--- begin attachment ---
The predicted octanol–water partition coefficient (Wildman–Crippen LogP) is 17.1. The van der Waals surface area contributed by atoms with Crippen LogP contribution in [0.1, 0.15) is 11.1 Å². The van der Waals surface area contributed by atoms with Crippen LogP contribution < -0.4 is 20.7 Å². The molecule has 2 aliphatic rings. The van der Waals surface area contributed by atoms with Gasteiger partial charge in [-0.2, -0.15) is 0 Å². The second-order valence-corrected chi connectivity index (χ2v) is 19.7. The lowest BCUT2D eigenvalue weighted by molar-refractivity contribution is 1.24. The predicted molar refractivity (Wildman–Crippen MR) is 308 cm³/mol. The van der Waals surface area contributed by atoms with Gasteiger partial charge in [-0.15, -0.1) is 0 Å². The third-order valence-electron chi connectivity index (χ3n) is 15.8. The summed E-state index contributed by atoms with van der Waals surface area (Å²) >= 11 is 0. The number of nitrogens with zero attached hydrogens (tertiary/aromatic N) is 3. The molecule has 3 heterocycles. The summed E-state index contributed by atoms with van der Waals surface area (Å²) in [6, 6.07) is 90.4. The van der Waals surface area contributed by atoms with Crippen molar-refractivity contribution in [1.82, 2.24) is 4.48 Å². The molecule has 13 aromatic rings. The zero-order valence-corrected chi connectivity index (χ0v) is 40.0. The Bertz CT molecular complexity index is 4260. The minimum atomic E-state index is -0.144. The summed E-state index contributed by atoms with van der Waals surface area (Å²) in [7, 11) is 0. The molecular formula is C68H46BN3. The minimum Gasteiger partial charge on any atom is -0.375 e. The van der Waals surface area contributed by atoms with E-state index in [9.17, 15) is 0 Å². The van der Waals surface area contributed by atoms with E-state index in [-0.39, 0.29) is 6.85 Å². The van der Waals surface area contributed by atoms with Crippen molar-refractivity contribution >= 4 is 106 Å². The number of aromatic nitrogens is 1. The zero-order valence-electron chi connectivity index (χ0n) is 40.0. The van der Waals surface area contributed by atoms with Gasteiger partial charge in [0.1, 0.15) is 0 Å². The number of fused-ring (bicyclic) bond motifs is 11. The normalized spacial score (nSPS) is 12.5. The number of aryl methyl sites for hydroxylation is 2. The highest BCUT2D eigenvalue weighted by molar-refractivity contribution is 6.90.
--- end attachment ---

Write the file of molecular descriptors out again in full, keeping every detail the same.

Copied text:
The predicted octanol–water partition coefficient (Wildman–Crippen LogP) is 17.1. The van der Waals surface area contributed by atoms with Crippen LogP contribution in [0.1, 0.15) is 11.1 Å². The van der Waals surface area contributed by atoms with Crippen LogP contribution < -0.4 is 20.7 Å². The molecule has 2 aliphatic rings. The van der Waals surface area contributed by atoms with Gasteiger partial charge in [-0.2, -0.15) is 0 Å². The second-order valence-corrected chi connectivity index (χ2v) is 19.7. The lowest BCUT2D eigenvalue weighted by molar-refractivity contribution is 1.24. The predicted molar refractivity (Wildman–Crippen MR) is 308 cm³/mol. The van der Waals surface area contributed by atoms with Gasteiger partial charge in [-0.15, -0.1) is 0 Å². The third-order valence-electron chi connectivity index (χ3n) is 15.8. The summed E-state index contributed by atoms with van der Waals surface area (Å²) >= 11 is 0. The number of nitrogens with zero attached hydrogens (tertiary/aromatic N) is 3. The molecule has 3 heterocycles. The summed E-state index contributed by atoms with van der Waals surface area (Å²) in [6, 6.07) is 90.4. The van der Waals surface area contributed by atoms with Crippen molar-refractivity contribution in [1.82, 2.24) is 4.48 Å². The molecule has 13 aromatic rings. The zero-order valence-corrected chi connectivity index (χ0v) is 40.0. The Bertz CT molecular complexity index is 4260. The minimum atomic E-state index is -0.144. The summed E-state index contributed by atoms with van der Waals surface area (Å²) in [7, 11) is 0. The molecular formula is C68H46BN3. The minimum Gasteiger partial charge on any atom is -0.375 e. The van der Waals surface area contributed by atoms with E-state index in [9.17, 15) is 0 Å². The van der Waals surface area contributed by atoms with E-state index in [-0.39, 0.29) is 6.85 Å². The van der Waals surface area contributed by atoms with Crippen molar-refractivity contribution >= 4 is 106 Å². The number of aromatic nitrogens is 1. The zero-order valence-electron chi connectivity index (χ0n) is 40.0. The van der Waals surface area contributed by atoms with Gasteiger partial charge in [0.1, 0.15) is 0 Å². The number of fused-ring (bicyclic) bond motifs is 11. The normalized spacial score (nSPS) is 12.5. The number of aryl methyl sites for hydroxylation is 2. The highest BCUT2D eigenvalue weighted by molar-refractivity contribution is 6.90.